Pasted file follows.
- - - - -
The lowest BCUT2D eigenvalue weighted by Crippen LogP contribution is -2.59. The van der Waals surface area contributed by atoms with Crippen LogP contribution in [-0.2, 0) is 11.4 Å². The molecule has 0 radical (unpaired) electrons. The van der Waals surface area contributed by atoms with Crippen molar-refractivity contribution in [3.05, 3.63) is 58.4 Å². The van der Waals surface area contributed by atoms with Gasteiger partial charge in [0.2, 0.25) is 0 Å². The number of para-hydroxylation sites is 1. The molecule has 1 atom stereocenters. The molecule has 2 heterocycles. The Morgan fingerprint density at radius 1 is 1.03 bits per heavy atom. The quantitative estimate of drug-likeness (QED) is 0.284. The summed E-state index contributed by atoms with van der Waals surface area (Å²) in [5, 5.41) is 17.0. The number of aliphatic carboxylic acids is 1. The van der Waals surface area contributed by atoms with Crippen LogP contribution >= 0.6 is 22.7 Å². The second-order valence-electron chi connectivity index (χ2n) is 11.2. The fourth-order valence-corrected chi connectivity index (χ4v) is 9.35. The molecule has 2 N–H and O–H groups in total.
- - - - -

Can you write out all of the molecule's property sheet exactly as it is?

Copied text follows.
The lowest BCUT2D eigenvalue weighted by Crippen LogP contribution is -2.59. The van der Waals surface area contributed by atoms with Crippen LogP contribution in [-0.2, 0) is 11.4 Å². The molecule has 0 radical (unpaired) electrons. The van der Waals surface area contributed by atoms with Crippen molar-refractivity contribution in [3.05, 3.63) is 58.4 Å². The van der Waals surface area contributed by atoms with Gasteiger partial charge in [0.2, 0.25) is 0 Å². The number of para-hydroxylation sites is 1. The molecule has 1 atom stereocenters. The molecule has 2 heterocycles. The Morgan fingerprint density at radius 1 is 1.03 bits per heavy atom. The quantitative estimate of drug-likeness (QED) is 0.284. The summed E-state index contributed by atoms with van der Waals surface area (Å²) in [5, 5.41) is 17.0. The number of aliphatic carboxylic acids is 1. The van der Waals surface area contributed by atoms with Crippen LogP contribution >= 0.6 is 22.7 Å². The second-order valence-electron chi connectivity index (χ2n) is 11.2. The fourth-order valence-corrected chi connectivity index (χ4v) is 9.35. The molecule has 2 N–H and O–H groups in total.